MA376 — History of Mathematics

This is the course web page for my History of Mathematics (MA376) course, Spring 2015. Assignments and other information will appear here. Bookmark it and check it regularly!

On the left below is a schedule of what to read for which class. For each date, I give what you should have read before class that day.

On the right are your various writing assignments; these are basically copies of what you will receive in class, posted here as they get written. Once again, the dates next to each assignment show when the assignment is due.

Schedule of Readings Assignments
 
  • February 6: Stedall, chapters 1 and 2.
  • February 9: Stedall, chapter 3.
  • February 11: Stedall, chapter 4.
  • February 13: Stedall, chapter 5.
  • February 16: Stedall, chapters 6 and 7.
  • February 18: Ancient mathematics except for Greek; MttA, pages 5–15.
  • February 20: Numeration and arithmetic; MttA, Sketches 1–4.
  • February 23: Greek mathematics; MttA pages 15–25, sketches 12, 14, 28.
  • February 25: More Greek mathematics; read the first three chapters of From Alexandria, through Baghdad. These are surveys (by Berggren, Saito, and Sidoli) of recent research on Greek mathematics.
  • February 27: A first look at Euclid; read the front matter of your copy of the Elements: prefaces, about Euclid and about Heath, terminology. Then read the first two pages of the Elements: definitions, postulates, common notions.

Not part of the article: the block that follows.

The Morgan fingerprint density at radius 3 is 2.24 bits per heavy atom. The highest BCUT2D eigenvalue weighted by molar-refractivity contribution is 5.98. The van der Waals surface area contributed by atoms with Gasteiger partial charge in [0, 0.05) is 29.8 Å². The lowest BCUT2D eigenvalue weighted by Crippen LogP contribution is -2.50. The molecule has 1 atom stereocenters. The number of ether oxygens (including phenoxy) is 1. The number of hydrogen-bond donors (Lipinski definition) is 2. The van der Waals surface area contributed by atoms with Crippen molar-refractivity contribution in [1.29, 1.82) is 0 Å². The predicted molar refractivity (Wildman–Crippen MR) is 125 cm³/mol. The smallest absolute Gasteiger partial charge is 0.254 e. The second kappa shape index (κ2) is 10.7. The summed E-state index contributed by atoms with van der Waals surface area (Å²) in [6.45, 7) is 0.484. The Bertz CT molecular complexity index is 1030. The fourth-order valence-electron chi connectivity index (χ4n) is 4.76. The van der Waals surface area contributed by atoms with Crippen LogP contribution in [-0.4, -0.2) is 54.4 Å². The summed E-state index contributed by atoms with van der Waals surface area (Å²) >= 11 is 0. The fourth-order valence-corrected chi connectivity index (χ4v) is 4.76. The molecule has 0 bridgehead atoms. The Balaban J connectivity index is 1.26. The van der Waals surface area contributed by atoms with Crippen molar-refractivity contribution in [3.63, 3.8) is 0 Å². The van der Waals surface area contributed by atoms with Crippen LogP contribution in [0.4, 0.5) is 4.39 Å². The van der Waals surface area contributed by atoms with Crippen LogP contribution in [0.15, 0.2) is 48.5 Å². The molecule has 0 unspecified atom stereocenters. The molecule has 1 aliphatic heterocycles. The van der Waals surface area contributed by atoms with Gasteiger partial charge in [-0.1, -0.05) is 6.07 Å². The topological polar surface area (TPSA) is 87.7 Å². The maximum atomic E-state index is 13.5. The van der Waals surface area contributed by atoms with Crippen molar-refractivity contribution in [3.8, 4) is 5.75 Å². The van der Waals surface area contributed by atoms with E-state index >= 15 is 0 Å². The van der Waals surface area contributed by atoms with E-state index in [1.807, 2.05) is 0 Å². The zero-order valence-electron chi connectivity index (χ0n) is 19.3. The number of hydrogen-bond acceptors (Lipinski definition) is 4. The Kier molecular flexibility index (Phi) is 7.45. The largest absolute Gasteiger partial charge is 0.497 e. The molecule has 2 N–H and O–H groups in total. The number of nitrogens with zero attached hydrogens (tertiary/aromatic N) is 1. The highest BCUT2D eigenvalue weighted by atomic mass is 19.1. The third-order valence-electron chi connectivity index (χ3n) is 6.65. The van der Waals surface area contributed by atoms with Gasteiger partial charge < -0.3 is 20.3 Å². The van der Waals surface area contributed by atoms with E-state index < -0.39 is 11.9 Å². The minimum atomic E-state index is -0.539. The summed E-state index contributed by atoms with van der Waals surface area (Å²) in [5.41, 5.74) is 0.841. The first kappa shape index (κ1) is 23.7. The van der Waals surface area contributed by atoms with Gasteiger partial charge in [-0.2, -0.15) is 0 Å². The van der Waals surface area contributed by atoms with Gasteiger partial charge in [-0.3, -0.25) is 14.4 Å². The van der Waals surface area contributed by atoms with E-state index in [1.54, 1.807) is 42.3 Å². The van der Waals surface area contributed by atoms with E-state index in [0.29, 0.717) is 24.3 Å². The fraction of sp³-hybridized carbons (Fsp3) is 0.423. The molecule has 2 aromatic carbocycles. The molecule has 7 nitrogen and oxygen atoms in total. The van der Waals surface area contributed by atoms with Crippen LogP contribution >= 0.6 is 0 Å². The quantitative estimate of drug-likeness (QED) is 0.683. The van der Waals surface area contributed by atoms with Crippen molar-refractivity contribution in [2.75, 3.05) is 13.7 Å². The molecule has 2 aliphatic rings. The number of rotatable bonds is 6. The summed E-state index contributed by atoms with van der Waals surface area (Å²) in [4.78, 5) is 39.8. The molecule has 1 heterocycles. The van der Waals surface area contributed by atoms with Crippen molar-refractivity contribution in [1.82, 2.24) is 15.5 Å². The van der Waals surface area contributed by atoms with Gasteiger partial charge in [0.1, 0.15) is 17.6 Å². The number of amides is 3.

• March 2: Medieval mathematics; MttA, pages 24–34.
  • March 4: Algebra and equations; MttA, Sketches 8–11.
  • March 6: Early modern mathematics; MttA, pages 35–48.
  • March 9: New geometries; MttA, Sketches 16, 20, 19.
  • March 11: To modern times; MttA, pages 48–62.
  • March 13: Euclid, Book I, propositions 1–26.
  • March 16: Euclid, Book I, propositions 27–48.
  • March 18: Euclid, Book II.
  • March 20: no class; reading assignment is Euclid, Books III (easy) and V (hard).

History of Mathematics Links

There's always the internet, of course. In general, the central word on anything you find online is be very suspicious. For example, consider this example.

But of course there is a lot of good information out there. Here's a few examples.


Fernando Q. Gouvêa ---- fqgouvea@colby.edu